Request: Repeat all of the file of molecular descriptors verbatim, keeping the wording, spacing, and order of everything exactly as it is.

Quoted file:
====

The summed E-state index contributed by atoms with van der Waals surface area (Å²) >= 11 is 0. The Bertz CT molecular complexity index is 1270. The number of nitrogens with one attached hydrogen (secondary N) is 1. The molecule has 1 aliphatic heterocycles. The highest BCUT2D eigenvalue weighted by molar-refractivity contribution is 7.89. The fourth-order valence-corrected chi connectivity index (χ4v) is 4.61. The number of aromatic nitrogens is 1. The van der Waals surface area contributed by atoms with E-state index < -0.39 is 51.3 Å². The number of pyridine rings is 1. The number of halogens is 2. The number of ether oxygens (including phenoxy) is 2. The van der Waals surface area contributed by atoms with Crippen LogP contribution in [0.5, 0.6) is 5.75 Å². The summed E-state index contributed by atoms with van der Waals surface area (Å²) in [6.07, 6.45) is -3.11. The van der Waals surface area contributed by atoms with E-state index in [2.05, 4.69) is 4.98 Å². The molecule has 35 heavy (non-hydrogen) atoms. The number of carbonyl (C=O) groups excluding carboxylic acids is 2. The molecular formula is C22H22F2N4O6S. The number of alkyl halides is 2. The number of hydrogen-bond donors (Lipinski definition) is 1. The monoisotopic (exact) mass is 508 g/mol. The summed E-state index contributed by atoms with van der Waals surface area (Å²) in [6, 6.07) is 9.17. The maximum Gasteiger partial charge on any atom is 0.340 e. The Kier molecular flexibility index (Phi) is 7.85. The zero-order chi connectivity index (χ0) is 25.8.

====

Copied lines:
The summed E-state index contributed by atoms with van der Waals surface area (Å²) >= 11 is 0. The Bertz CT molecular complexity index is 1270. The number of nitrogens with one attached hydrogen (secondary N) is 1. The molecule has 1 aliphatic heterocycles. The highest BCUT2D eigenvalue weighted by molar-refractivity contribution is 7.89. The fourth-order valence-corrected chi connectivity index (χ4v) is 4.61. The number of aromatic nitrogens is 1. The van der Waals surface area contributed by atoms with E-state index < -0.39 is 51.3 Å². The number of pyridine rings is 1. The number of halogens is 2. The number of ether oxygens (including phenoxy) is 2. The van der Waals surface area contributed by atoms with Crippen LogP contribution in [0.5, 0.6) is 5.75 Å². The summed E-state index contributed by atoms with van der Waals surface area (Å²) in [6.07, 6.45) is -3.11. The van der Waals surface area contributed by atoms with E-state index in [2.05, 4.69) is 4.98 Å². The molecule has 35 heavy (non-hydrogen) atoms. The number of carbonyl (C=O) groups excluding carboxylic acids is 2. The molecular formula is C22H22F2N4O6S. The number of alkyl halides is 2. The number of hydrogen-bond donors (Lipinski definition) is 1. The monoisotopic (exact) mass is 508 g/mol. The summed E-state index contributed by atoms with van der Waals surface area (Å²) in [6, 6.07) is 9.17. The maximum Gasteiger partial charge on any atom is 0.340 e. The Kier molecular flexibility index (Phi) is 7.85. The zero-order chi connectivity index (χ0) is 25.8.